I won't be silenced in my view even if you consider yourself above me as the use of infantile. for a 73-year-old man. Don't like it? Then tough I am not being bullied out of my view although I do consider your views.
    BelleDuJour likes this.
  15. ilovesooty

    ilovesooty Star commenter

  16. grumpydogwoman

    grumpydogwoman Star commenter

    I'm afraid you're wrong. The withdrawal agreement precedes trade deals. You seem to think they are synchronous. They are not. You used the word "while" as if you believe the different negotiations are conducted at the same time. But I confess I didn't find your argument clear.

    I refer, in particular, to your second paragraph. Nor am I sure you truly understand the meaning of "deal" and "no deal" in the various contexts.

    If we are no longer to belong to the EU we will have to accept a border on the island of Ireland or a border in the Irish Sea. Which do you prefer?
  17. florian gassmann

    florian gassmann Star commenter

    No. We will have to accept that the EU and Eire have decided that there will not be either such border. They have made it clear that checks will be done away from the border - probably in bonded warehouses in Dublin or at the premises of licensed exporters and importers.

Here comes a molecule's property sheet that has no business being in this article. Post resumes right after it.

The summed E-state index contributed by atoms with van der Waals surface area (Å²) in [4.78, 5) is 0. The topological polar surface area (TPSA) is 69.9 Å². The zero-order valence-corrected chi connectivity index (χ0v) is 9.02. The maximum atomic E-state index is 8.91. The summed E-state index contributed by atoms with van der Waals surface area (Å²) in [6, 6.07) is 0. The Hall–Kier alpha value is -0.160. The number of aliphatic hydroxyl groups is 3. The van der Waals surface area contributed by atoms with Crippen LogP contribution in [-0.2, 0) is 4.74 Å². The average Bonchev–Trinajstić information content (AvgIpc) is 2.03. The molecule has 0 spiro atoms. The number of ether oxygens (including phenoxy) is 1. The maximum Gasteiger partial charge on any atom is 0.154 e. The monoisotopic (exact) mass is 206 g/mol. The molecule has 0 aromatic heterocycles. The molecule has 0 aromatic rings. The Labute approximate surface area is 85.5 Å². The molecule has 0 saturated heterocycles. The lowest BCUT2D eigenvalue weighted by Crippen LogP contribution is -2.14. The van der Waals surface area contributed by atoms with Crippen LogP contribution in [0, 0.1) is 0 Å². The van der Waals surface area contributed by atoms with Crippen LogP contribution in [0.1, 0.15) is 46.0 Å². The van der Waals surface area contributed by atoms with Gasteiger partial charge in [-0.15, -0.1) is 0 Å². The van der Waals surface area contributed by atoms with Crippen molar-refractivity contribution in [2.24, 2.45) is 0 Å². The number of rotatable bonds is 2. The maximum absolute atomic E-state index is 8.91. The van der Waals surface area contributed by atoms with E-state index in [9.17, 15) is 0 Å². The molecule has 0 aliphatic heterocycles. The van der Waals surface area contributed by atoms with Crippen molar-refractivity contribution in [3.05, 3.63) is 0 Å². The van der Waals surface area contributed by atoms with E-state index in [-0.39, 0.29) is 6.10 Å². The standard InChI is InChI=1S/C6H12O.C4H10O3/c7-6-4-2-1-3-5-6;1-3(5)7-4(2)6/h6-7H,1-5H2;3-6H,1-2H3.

18. chelsea2

    chelsea2 Star commenter

    When is a border not a border? When it's a 'soft border'?

    But that's still a border.

    However it's done - and I can quite accept the 'technological solution', the endless debate about which which has clogged up pages of this forum - it's still going to be different from the current arrangement of goods moving between the UK & the rest of the EU

    Because the UK will be outside the EU and the RoI will be in it.
  19. grumpydogwoman

    grumpydogwoman Star commenter

    That border is also essential to our new trading partners.

    Imagine this.

    Trump kindly agrees to let us have US cars at an advantageous price. An offer not, of course, open to the EU. These cheap vehicles are purchased in the U.K. and driven merrily over to N Ireland and thence to the RoI and beyond.

    I don't think the US would be too happy to see EU citizens avoiding the tariffs set for that trading bloc. Same applies to all other commodities. Make a deal with the U.K. and your goods will be all over Europe at that price within 3 days.

    There must be a border. Our new trading partners will insist upon it! This is not the spiteful exigence of the EU as it's portrayed. It's common sense. Would we make a deal with Australia specifically and then just stand by while goods destined for their shores were simply onward-shipped to Japan, Malaysia, Singapore? Hardly.
  20. LondonCanary

    LondonCanary Star commenter

    I'm imagining as hard as I can.. Why would the US government pay its car manufactures a subsidy so they could sell cars at a lower price in the UK compared to the EU.?

Share This Page